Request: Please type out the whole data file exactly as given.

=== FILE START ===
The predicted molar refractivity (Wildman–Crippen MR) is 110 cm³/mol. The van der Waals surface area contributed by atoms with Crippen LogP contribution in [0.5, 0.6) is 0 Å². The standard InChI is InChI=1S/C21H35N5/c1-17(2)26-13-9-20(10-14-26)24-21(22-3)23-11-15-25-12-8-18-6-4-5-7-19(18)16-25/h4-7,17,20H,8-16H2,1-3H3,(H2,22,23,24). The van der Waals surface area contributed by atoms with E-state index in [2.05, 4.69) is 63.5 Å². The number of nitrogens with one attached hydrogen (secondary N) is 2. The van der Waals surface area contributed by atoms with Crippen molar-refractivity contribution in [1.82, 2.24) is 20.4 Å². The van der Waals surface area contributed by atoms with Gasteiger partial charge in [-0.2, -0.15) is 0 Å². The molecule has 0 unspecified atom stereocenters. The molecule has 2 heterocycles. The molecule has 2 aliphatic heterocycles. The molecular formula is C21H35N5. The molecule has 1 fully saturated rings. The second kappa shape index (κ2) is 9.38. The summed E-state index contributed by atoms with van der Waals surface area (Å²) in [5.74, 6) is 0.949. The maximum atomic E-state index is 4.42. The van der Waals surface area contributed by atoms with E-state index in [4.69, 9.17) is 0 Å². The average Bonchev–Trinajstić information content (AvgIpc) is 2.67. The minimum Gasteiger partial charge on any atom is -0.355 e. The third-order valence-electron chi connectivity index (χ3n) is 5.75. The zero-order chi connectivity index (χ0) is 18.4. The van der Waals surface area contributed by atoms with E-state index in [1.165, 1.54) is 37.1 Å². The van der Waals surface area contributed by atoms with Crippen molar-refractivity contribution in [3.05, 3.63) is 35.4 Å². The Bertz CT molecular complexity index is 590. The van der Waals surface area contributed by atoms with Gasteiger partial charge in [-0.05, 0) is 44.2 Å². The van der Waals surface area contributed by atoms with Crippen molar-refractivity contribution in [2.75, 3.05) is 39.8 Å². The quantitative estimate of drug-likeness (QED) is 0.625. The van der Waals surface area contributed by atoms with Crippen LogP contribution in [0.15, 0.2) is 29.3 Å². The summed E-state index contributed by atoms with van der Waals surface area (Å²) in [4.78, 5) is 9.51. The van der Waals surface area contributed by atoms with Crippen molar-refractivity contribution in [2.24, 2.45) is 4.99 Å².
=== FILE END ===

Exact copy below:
The predicted molar refractivity (Wildman–Crippen MR) is 110 cm³/mol. The van der Waals surface area contributed by atoms with Crippen LogP contribution in [0.5, 0.6) is 0 Å². The standard InChI is InChI=1S/C21H35N5/c1-17(2)26-13-9-20(10-14-26)24-21(22-3)23-11-15-25-12-8-18-6-4-5-7-19(18)16-25/h4-7,17,20H,8-16H2,1-3H3,(H2,22,23,24). The van der Waals surface area contributed by atoms with E-state index in [2.05, 4.69) is 63.5 Å². The number of nitrogens with one attached hydrogen (secondary N) is 2. The van der Waals surface area contributed by atoms with Crippen molar-refractivity contribution in [1.82, 2.24) is 20.4 Å². The van der Waals surface area contributed by atoms with Gasteiger partial charge in [-0.2, -0.15) is 0 Å². The molecule has 0 unspecified atom stereocenters. The molecule has 2 heterocycles. The molecule has 2 aliphatic heterocycles. The molecular formula is C21H35N5. The molecule has 1 fully saturated rings. The second kappa shape index (κ2) is 9.38. The summed E-state index contributed by atoms with van der Waals surface area (Å²) in [5.74, 6) is 0.949. The maximum atomic E-state index is 4.42. The van der Waals surface area contributed by atoms with E-state index in [4.69, 9.17) is 0 Å². The average Bonchev–Trinajstić information content (AvgIpc) is 2.67. The minimum Gasteiger partial charge on any atom is -0.355 e. The third-order valence-electron chi connectivity index (χ3n) is 5.75. The zero-order chi connectivity index (χ0) is 18.4. The van der Waals surface area contributed by atoms with E-state index in [1.165, 1.54) is 37.1 Å². The van der Waals surface area contributed by atoms with Crippen molar-refractivity contribution in [3.05, 3.63) is 35.4 Å². The Bertz CT molecular complexity index is 590. The van der Waals surface area contributed by atoms with Gasteiger partial charge in [-0.05, 0) is 44.2 Å². The van der Waals surface area contributed by atoms with Crippen molar-refractivity contribution in [2.75, 3.05) is 39.8 Å². The quantitative estimate of drug-likeness (QED) is 0.625. The van der Waals surface area contributed by atoms with Crippen LogP contribution in [0.15, 0.2) is 29.3 Å². The summed E-state index contributed by atoms with van der Waals surface area (Å²) in [4.78, 5) is 9.51. The van der Waals surface area contributed by atoms with Crippen molar-refractivity contribution in [2.24, 2.45) is 4.99 Å².